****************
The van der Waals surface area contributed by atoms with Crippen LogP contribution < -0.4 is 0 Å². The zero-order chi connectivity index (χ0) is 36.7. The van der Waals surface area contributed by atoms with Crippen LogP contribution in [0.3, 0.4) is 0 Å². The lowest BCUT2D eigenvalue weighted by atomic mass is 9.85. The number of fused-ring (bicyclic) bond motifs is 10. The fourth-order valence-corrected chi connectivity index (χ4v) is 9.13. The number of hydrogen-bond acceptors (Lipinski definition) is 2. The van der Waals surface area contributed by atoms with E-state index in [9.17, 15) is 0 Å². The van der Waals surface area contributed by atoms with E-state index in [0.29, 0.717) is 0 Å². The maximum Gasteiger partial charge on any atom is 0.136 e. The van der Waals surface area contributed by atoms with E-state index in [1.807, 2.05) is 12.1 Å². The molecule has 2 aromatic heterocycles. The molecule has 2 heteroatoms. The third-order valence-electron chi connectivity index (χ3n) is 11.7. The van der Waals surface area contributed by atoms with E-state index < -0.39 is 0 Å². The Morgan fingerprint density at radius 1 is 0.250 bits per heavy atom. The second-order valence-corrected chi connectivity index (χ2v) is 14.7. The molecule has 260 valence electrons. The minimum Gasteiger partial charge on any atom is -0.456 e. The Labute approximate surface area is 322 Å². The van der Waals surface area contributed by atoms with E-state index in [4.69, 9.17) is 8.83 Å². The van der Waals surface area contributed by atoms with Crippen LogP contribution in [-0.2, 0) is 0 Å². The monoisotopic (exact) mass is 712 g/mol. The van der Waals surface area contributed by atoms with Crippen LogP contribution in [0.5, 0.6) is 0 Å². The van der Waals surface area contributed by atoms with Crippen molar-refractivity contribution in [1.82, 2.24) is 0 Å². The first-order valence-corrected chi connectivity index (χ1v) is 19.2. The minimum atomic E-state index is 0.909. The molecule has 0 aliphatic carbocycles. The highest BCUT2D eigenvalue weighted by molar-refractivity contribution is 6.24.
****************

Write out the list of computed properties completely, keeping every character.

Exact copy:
The van der Waals surface area contributed by atoms with Crippen LogP contribution < -0.4 is 0 Å². The zero-order chi connectivity index (χ0) is 36.7. The van der Waals surface area contributed by atoms with Crippen LogP contribution in [0.3, 0.4) is 0 Å². The lowest BCUT2D eigenvalue weighted by atomic mass is 9.85. The number of fused-ring (bicyclic) bond motifs is 10. The fourth-order valence-corrected chi connectivity index (χ4v) is 9.13. The number of hydrogen-bond acceptors (Lipinski definition) is 2. The van der Waals surface area contributed by atoms with E-state index in [9.17, 15) is 0 Å². The van der Waals surface area contributed by atoms with E-state index in [0.29, 0.717) is 0 Å². The maximum Gasteiger partial charge on any atom is 0.136 e. The van der Waals surface area contributed by atoms with E-state index in [1.807, 2.05) is 12.1 Å². The molecule has 2 aromatic heterocycles. The molecule has 2 heteroatoms. The third-order valence-electron chi connectivity index (χ3n) is 11.7. The van der Waals surface area contributed by atoms with E-state index < -0.39 is 0 Å². The Morgan fingerprint density at radius 1 is 0.250 bits per heavy atom. The second-order valence-corrected chi connectivity index (χ2v) is 14.7. The molecule has 260 valence electrons. The minimum Gasteiger partial charge on any atom is -0.456 e. The Labute approximate surface area is 322 Å². The van der Waals surface area contributed by atoms with E-state index in [4.69, 9.17) is 8.83 Å². The van der Waals surface area contributed by atoms with Crippen LogP contribution in [-0.2, 0) is 0 Å². The monoisotopic (exact) mass is 712 g/mol. The van der Waals surface area contributed by atoms with Crippen LogP contribution in [0.5, 0.6) is 0 Å². The van der Waals surface area contributed by atoms with Crippen molar-refractivity contribution in [1.82, 2.24) is 0 Å². The first-order valence-corrected chi connectivity index (χ1v) is 19.2. The minimum atomic E-state index is 0.909. The molecule has 0 aliphatic carbocycles. The highest BCUT2D eigenvalue weighted by molar-refractivity contribution is 6.24.